Infographic: Large Molecules Have a 2X Greater FDA Approval Rate Than Small Molecule Drugs
It’s no surprise that pharma is ‘Thinking Large’
Large molecules are dominating pharma sales and FDA approvals. At the end of 2015, seven of the top 10 best-selling prescription drugs were large molecules.
According to a 2014 article in Nature, the overall approval rate for small and large molecule therapeutics is nearly 10% (comprised of lead and secondary indications). The study also shows that large molecule drugs are twice as successful in gaining approval compared to small molecule drugs, making them more attractive to drug companies.
Not only are large molecules more likely to be approved, they are generally more successful in clinical trials. KMR Group, a global research firm, released the following data in September 2015: “A recent assessment of R&D success rates reveals that large molecules continue to outperform small molecules in most phases of development. For example, in Phase II, small molecules have a 24% rate of success vs. 40% for large molecules; the difference in Phase III is 65% for small molecules vs. 79% for large. The only phase where there is no significant variance is the final, registration phase.”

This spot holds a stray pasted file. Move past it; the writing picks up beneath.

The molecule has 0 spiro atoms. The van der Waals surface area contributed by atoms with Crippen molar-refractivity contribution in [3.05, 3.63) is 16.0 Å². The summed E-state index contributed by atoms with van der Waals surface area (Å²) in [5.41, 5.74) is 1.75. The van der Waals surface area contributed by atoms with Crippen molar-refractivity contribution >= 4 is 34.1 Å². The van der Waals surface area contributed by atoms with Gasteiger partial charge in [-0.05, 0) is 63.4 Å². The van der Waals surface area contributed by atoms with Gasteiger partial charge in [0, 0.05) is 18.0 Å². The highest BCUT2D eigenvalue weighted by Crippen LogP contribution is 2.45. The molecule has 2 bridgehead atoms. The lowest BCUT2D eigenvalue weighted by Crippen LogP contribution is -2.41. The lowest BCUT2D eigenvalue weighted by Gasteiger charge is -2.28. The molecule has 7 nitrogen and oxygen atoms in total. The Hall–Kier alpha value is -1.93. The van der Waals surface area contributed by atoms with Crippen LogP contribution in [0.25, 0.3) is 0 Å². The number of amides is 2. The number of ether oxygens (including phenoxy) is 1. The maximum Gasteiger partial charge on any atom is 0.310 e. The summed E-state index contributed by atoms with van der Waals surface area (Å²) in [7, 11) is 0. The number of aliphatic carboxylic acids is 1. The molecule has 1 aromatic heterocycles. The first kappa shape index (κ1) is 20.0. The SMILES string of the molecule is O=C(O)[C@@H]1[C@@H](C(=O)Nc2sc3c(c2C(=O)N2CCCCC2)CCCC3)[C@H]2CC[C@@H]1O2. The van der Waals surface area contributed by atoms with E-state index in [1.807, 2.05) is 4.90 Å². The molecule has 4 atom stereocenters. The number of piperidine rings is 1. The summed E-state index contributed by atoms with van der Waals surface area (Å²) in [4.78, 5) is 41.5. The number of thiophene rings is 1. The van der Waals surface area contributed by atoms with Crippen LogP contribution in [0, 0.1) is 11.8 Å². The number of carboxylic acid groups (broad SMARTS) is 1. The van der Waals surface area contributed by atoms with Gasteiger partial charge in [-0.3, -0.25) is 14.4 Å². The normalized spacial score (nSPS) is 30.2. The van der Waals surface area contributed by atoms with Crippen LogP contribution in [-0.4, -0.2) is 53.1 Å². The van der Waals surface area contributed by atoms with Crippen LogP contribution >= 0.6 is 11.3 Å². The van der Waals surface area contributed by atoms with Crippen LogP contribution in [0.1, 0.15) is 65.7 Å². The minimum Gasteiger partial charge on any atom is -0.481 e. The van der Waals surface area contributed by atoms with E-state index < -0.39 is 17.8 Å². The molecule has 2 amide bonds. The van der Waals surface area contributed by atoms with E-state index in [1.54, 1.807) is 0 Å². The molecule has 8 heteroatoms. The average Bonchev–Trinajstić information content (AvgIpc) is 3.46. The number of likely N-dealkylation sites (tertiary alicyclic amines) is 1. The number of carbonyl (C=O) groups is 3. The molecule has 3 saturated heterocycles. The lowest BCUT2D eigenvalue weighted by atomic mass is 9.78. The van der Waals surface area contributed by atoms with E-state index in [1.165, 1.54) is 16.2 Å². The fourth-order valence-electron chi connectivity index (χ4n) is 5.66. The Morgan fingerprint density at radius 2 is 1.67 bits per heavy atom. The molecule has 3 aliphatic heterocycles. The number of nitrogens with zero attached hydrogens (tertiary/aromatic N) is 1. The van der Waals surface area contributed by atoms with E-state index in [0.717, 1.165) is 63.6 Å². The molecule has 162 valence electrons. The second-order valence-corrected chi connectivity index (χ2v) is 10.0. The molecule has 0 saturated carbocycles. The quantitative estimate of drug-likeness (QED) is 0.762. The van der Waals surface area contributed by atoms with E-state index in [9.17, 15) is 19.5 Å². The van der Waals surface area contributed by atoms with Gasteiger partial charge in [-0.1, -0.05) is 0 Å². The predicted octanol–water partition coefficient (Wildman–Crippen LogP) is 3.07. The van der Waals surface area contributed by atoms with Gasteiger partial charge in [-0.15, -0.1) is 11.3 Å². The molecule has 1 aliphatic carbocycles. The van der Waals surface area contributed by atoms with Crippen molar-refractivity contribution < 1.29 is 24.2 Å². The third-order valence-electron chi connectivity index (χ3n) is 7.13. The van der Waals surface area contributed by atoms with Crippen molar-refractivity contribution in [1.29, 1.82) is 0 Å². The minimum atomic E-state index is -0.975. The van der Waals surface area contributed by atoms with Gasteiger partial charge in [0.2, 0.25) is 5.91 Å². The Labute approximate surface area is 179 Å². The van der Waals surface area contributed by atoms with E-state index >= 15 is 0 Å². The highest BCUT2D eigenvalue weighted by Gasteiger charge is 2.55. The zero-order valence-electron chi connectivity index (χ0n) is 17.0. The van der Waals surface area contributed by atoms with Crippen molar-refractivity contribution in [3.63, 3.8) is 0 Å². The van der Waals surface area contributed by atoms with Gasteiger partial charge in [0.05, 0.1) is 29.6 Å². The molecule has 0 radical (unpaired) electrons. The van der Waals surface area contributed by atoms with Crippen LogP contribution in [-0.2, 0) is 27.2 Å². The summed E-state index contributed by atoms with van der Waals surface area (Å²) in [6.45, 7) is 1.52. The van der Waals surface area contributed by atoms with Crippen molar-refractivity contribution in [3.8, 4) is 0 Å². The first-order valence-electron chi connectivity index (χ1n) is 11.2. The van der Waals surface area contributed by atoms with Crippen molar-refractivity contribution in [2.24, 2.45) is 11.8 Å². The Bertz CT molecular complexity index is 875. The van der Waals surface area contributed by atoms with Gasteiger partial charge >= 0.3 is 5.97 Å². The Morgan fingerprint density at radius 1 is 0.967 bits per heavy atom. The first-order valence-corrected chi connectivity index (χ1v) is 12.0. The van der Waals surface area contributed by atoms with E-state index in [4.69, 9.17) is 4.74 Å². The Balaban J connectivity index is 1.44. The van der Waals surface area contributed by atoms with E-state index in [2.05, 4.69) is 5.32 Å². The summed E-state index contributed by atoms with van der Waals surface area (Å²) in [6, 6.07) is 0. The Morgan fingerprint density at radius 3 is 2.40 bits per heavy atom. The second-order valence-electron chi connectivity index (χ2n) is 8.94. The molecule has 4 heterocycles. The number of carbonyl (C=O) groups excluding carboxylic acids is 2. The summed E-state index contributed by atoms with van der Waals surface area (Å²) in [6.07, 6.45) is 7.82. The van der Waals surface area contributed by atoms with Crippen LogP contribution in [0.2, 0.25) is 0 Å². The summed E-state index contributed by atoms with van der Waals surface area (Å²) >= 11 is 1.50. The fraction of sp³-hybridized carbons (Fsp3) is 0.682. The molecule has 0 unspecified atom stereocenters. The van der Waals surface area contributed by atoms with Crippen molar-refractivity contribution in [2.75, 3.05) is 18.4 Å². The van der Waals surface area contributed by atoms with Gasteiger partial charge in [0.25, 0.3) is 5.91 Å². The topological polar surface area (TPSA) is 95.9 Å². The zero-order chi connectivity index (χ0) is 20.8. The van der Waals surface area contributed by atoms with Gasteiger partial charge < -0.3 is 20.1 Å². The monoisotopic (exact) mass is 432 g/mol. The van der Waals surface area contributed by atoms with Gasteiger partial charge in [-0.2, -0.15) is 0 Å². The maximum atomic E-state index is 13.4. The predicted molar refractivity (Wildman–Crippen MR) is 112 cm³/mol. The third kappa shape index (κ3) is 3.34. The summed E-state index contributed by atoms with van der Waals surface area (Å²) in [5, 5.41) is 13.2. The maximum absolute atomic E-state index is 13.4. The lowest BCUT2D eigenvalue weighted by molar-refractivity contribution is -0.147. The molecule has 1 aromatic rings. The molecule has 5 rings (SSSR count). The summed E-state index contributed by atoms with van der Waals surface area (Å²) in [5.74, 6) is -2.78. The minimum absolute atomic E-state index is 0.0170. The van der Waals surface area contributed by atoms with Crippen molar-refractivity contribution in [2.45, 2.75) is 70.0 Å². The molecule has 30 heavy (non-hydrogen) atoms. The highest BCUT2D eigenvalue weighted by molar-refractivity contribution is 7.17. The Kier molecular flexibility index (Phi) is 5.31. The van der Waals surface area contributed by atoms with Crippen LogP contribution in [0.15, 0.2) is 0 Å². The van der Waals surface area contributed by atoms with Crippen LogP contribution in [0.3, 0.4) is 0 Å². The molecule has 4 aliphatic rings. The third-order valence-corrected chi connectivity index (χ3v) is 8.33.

With higher success in approvals and clinical trials, more companies are entering the large molecule space. As a result, there is a flood of novel complex molecules appearing in analytical labs. Many labs, who are often more familiar with small molecules, are finding it difficult to quantify increasingly complex samples.
Waters is also thinking large and is generating new solutions for the most difficult challenges facing analytical scientists. Take a look at our Peptide and Protein Bioanalysis Application Notebook (newly updated for 2017) and explore the solutions for over 47 unique molecules, including peptides, proteins, mAbs, ADCs, biomarkers and more. If you want to explore our applications online, check out our DMPK and Bioanalysis Knowledge Center.